“No, I wouldn’t be lying here,” Robin said forcefully, jerking Strike out of his dark reverie. “I’d be working in a job that I hated. Married to a man who-” she cut herself off, biting her lip; she did not like to think too often of her relationship with Matthew in its death throes during those final few months, fury and mortification mingling painfully whenever she did.
Strike was still avoiding her gaze, his expression mulish. She needed to make him understand, to see that the risk didn’t matter to her, that she wouldn’t trade their work – their partnership – for anything.
“I don’t want to think about what I’d be like,” the words caught in her throat, but she forced them out: “without you.”
Strike, staring fixedly at the floor, one large, rough hand rubbing the back of his neck, said nothing. Robin reached out across the space between them; she hesitated for only a moment, then tangled her hand in his dark, curly hair. She felt him stiffen, but kept her grip, tugging a little so that he would look up at her; and, after a moment, he did.
The anger and fear in his dark eyes, she had expected; but there was something else there, some emotion that made her take a deep, shuddering breath – exhilarating, and terrifying at the same time. She slid her hand down to cup his jaw, stubble scratching against her fingers, and he closed his eyes, wincing as though in pain.
“Cormoran,” she breathed, her heart suddenly hammering against her chest walls. Abruptly, he stood, his face closing off as though he’d pulled a shutter down over it.
“I need a coffee,” he said, and strode from the room before Robin – outstretched arm frozen in place – could say another word.
Strike watched, one hand propped against the wall supporting his bulk, as the machine dispensed a spluttering, thin stream of what looked like truly execrable coffee. He could still feel Robin’s soft hand against his skin, still see the expression on her face as she’d whispered his name; he wanted desperately to go back into that room, to wrap his arms around her and bury his face in her neck, inhale the scent of her perfume and feel her warm skin under his hands.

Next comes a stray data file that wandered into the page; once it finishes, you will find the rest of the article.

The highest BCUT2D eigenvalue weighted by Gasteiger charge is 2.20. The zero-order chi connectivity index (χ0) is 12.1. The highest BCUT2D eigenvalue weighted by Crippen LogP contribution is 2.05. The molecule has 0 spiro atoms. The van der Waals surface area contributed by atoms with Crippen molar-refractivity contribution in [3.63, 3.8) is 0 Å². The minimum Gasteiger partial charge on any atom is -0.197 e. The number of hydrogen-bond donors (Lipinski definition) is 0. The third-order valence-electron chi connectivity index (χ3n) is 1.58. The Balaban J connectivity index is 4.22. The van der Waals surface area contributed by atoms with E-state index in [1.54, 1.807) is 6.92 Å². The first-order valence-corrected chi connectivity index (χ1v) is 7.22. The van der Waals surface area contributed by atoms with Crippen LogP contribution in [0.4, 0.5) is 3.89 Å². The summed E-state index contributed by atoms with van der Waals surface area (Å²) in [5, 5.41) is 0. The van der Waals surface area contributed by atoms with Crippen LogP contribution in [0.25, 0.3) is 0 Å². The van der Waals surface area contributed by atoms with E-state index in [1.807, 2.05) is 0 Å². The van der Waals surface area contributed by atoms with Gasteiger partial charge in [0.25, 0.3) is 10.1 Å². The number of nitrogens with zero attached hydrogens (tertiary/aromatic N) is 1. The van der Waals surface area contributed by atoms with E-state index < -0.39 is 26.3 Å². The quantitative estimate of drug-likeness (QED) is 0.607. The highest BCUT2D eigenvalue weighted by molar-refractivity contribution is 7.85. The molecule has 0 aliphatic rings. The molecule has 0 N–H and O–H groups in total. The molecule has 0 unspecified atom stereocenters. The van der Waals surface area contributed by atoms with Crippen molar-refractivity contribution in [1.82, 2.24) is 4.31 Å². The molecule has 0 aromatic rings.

And then the next time – because there would be a next time, he was sure – the next time that she thought a young girl needed to be saved, or a killer brought to justice, the next time she threw herself between a lunatic and his target, he would hold her then too; hold her limp body as she slipped away, powerless to stop the colour bleeding out from her face, the life from draining out of her blue eyes, leaving them dull, empty, staring. Would it hurt more, he wondered, if he held himself back, never got to cradle her face in his hands as he kissed her, never got to wake up with her nestled against him, rose-gold hair spread across his pillow? Or would giving in to his desire simply bind his heart to her more firmly, until he was beyond recovery, leave him even more shattered and hollow when she was gone?
“Cormoran?” He started, and looked around. Robin’s mother was standing behind him, her face tight with exhaustion and worry. He hadn’t expected her to arrive so quickly; she must have broken every speed limit on the four-hour drive from Masham.
“Linda,” he said, and then in answer to the unspoken fear in the woman’s eyes – so much like Robin’s – continued, “she’s awake. She’ll be fine, the doctor said.”
“Thank god,” she whispered, pressing a hand against her chest. She gave him a shaky smile and patted his arm before continuing down the hall towards the room where Robin lay.
“Linda,” Strike called. He hadn’t moved from where he stood. She turned to look back at him. “I’m sorry, I’m-” he hesitated for only a moment. “I’ve got to go. Can you tell Robin – just say I had to go.”
Linda nodded, looking puzzled. Strike didn’t wait for her to speak, but turned and strode away, limping heavily on his injured leg. He had thought that he was past feeling this kind of pain, the pain of having a woman rip his heart from his body. All he could do was run, run as far and fast as he could, and hope that the pain didn’t catch up with him.